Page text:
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Soc. Sci. 2018, 7(9), 155; https://doi.org/10.3390/socsci7090155

Arabizi in Saudi Arabia: A Deviant Form of Language or Simply a Form of Expression?

1
Department of Applied Linguistics, College of Languages, Princess Nourah Bint Abdulrahman University, Riyadh P.O. Box 84428, Saudi Arabia
2
Faculty of Education, University of Canberra, Canberra 2601, Australia
*
Author to whom correspondence should be addressed.
Received: 6 August 2018 / Revised: 2 September 2018 / Accepted: 7 September 2018 / Published: 11 September 2018
Full-Text   |   PDF [253 KB, uploaded 11 September 2018]

Abstract

The popularity of social networking sites in the Arab world has resulted in a new writing code, Arabizi, which combines Roman letters and numbers to represent the Arabic language. This new code received vehement criticism from Arabic linguists who argued that Arabizi is detrimental to the Arabic language and Arab identity. Arabizi use, however, has been increasing, especially in Saudi Arabia, a highly conservative and religious society. To address this apparent contradiction, this study investigated the reasons why young Saudi Arabians use Arabizi online and their attitudes towards its use. The research was based on 131 questionnaires distributed on social networking sites, and 20 interviews conducted with Saudi users of Arabizi. The findings suggest participants use Arabizi because (1), it is the language of their peers, (2) it is cool and stylish, (3) they have difficulties with the Arabic language, and (4) Arabizi constitutes a secret code, allowing escape from judgements of the older generation. The study concludes that Arabizi is a strong marker of Arab youth identity and group solidarity. View Full-Text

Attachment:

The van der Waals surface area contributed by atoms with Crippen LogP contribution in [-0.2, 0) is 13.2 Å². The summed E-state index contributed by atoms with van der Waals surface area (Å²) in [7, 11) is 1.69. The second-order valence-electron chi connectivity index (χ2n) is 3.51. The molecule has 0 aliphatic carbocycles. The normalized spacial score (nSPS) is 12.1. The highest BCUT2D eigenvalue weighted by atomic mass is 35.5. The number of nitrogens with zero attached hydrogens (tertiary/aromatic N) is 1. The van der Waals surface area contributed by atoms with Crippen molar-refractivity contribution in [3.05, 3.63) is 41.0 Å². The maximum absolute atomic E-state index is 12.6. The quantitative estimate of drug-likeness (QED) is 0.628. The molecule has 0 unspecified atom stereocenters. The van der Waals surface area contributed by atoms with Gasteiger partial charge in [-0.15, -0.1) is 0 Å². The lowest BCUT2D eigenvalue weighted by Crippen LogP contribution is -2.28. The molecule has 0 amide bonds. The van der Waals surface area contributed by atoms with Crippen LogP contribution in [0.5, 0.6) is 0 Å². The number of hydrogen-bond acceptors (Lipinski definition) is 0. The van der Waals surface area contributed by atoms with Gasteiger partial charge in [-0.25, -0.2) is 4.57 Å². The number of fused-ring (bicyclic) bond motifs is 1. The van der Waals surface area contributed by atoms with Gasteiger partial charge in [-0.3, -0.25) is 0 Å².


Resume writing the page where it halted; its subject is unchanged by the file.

Keywords: sociolinguistics; social media; youth language; Arabizi; snowball sampling; netspeak sociolinguistics; social media; youth language; Arabizi; snowball sampling; netspeak
This is an open access article distributed under the Creative Commons Attribution License which permits unrestricted use, distribution, and reproduction in any medium, provided the original work is properly cited. (CC BY 4.0).
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Alghamdi, H.; Petraki, E. Arabizi in Saudi Arabia: A Deviant Form of Language or Simply a Form of Expression? Soc. Sci. 2018, 7, 155.

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